SHINEU | The 10 Itches You Should Never, Ever Scratch
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The 10 Itches You Should Never, Ever Scratch

The 10 Itches You Should Never, Ever Scratch

An itch can drive you absolutely crazy, but there are times when scratching only makes it worse—throwing your body’s inflammatory response into high gear.

Dry skin

The most common reason for itching occurs when your skin’s protective outer layer, the stratum corneum, gets parched. Ceramides, special lipids that act as a barrier to your skin (both by keeping hydration in and foreign materials out), are likely in short supply. Scratching may provide immediate gratification, but it can wreak havoc on your skin’s already-compromised surface layer. “Your skin can form cracks and openings, which in turn can lead to infection,” says Sylvia Hsu, MD, chair of dermatology at Temple University Lewis Katz School of Medicine in Philadelphia. What’s more, harsh ingredients from detergents or beauty products could seep in and potentially make you allergic to formulations that you weren’t initially allergic to. Itch fix: Keep showers warm but not hot and seal up hydration in your skin by applying a moisturizing ointment or cream when your skin is still slightly damp.

Insect bites and stings

When a mosquito dines on you, the immune system detects its saliva and launches an attack with a release of histamines—and it’s the latter that is the direct cause of the itching. Another common itch culprit is the chigger, a baby mite found in forests or grassy areas. Chigger bites release an enzyme into the skin to erode tissue; this causes the skin cells on the periphery to harden and itch. Finally, beware of the fire ant, notorious for attacking unsuspecting picnickers. A fire ant’s sting releases venom, which in turn triggers the eruption of itchy pus-filled blisters. Don’t scratch! In each case, says Dr. Hsu, “scratching can cause more inflammation.” Making matters worse, any time you nick the skin, bacteria can sneak in, leaving you open to infection. Itch fix: Chill out with an ice pack on the offending area. Over-the-counter anti-itch creams (like hydrocortisone) can help.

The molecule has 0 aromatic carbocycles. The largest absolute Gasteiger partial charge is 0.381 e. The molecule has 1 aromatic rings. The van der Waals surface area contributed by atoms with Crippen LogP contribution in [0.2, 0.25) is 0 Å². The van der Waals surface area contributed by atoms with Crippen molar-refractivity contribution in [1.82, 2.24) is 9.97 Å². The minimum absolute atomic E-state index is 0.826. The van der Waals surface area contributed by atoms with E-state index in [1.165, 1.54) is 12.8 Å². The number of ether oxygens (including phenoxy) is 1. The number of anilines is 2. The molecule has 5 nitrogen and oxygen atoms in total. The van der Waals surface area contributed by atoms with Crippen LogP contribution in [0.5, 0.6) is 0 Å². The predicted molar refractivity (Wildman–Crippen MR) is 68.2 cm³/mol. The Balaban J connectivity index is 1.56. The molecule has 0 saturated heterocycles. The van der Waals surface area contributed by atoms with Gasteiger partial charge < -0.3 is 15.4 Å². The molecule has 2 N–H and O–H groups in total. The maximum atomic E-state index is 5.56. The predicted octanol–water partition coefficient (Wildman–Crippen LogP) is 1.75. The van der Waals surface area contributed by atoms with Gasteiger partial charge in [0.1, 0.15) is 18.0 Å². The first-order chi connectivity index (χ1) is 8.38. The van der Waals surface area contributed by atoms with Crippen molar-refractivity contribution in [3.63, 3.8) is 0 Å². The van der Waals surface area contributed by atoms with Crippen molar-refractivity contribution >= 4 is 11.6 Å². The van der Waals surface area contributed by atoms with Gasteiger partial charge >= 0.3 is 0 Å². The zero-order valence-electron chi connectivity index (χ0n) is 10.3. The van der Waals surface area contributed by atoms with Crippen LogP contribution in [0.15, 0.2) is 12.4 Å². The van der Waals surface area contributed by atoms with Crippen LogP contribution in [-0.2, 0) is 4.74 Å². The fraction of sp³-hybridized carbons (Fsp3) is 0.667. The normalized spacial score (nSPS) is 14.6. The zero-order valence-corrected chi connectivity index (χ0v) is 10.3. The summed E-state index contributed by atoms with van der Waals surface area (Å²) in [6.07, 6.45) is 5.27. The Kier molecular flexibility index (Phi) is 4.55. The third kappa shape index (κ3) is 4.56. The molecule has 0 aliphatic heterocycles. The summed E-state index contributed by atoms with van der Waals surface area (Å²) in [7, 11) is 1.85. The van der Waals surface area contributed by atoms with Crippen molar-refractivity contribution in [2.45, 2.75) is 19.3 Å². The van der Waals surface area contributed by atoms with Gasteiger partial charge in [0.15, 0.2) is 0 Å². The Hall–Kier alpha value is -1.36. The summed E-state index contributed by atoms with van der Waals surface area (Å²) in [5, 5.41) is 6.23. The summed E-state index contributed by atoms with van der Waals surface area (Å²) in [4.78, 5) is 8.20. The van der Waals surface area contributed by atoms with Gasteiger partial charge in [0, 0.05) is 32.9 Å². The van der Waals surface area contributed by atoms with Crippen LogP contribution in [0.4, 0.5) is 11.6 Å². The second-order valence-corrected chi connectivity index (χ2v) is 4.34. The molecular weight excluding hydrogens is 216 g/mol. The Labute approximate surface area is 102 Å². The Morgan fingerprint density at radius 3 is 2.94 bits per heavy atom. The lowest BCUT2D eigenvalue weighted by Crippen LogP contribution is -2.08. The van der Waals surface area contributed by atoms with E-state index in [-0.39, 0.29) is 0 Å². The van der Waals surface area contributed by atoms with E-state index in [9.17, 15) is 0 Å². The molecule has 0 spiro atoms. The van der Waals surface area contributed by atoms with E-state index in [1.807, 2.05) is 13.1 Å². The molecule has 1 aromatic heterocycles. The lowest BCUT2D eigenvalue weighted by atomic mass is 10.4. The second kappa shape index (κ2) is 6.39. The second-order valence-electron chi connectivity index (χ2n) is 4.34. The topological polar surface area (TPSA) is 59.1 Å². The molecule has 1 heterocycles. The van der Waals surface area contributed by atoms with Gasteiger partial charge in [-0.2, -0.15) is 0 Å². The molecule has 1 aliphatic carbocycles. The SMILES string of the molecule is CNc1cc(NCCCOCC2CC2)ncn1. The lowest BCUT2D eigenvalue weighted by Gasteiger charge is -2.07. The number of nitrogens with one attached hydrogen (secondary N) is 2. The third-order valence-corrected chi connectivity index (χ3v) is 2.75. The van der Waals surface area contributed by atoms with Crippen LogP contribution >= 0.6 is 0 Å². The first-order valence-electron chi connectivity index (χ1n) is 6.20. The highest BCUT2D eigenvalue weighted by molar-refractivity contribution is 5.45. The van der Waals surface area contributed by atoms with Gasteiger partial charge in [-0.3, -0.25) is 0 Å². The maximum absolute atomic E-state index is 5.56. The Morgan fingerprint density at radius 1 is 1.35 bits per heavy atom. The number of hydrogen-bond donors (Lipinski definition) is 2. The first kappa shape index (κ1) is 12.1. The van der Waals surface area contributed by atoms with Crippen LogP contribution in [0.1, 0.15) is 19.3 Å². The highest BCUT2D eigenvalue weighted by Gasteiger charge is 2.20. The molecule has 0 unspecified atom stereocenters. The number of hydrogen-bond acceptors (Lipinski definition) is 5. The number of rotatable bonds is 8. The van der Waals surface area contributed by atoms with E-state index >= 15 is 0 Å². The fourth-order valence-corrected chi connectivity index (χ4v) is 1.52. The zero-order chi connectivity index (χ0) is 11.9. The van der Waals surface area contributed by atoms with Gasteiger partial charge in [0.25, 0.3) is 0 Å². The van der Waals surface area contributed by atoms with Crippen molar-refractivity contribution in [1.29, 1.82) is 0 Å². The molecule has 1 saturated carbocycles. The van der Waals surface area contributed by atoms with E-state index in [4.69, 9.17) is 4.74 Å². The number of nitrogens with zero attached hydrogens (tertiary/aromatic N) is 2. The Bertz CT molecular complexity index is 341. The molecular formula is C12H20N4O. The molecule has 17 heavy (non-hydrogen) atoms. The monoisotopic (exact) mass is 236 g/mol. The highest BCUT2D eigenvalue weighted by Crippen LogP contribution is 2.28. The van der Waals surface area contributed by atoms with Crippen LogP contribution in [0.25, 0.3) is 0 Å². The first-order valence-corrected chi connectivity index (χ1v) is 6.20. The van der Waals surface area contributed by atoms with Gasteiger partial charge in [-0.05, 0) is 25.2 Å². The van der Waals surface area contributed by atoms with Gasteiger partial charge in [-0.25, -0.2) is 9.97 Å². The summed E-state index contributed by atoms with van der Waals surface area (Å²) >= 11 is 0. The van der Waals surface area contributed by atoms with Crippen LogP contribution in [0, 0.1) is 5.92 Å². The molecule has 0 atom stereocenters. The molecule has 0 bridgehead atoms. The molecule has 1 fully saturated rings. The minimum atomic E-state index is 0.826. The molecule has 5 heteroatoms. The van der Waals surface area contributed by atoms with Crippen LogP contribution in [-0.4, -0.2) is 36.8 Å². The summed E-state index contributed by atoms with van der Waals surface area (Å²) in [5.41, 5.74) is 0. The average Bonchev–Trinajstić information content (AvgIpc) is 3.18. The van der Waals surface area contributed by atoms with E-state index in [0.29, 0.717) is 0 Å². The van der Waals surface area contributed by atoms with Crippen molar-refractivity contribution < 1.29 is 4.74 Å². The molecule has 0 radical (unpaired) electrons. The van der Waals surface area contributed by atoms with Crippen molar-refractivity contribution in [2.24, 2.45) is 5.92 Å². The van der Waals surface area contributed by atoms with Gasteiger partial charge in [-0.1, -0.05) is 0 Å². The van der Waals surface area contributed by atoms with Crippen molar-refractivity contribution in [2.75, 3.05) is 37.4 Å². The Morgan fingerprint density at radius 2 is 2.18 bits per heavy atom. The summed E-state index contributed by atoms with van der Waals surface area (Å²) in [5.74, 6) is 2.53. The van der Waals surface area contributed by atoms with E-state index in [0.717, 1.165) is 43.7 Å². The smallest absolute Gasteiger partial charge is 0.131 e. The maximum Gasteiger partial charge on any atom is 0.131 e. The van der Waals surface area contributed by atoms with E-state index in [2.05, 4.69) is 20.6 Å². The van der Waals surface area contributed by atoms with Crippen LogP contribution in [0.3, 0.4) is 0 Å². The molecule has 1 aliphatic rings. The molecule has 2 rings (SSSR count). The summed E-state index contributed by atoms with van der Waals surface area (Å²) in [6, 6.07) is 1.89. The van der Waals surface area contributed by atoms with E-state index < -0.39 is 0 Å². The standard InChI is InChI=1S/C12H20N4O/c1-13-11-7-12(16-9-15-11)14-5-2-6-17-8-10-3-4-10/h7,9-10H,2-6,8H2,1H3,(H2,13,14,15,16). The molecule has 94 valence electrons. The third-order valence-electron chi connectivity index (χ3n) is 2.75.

Wounds that are almost (but not quite) healed

Here’s the thing about cuts and scrapes—just as you’re on the mend, the spot in question starts to itch like crazy. It’s part of the inflammatory response, says Brian Kim, MD, co-director at Washington University School of Medicine Center for the Study of Itch, in St. Louis. But also, “when you break the skin, you also damage the nerves—and as they try to heal, their wires get crossed, which can cause the itching sensation.” If you scratch, you tear the delicate skin that’s trying to heal itself and you prolong the healing process or worsen scarring. More troubling, your nails house bacteria, which can crawl into the wound and lead to an infection. Itch fix: Cool sensations can help calm the itch, so try a cooling topical menthol, like the product Sarna.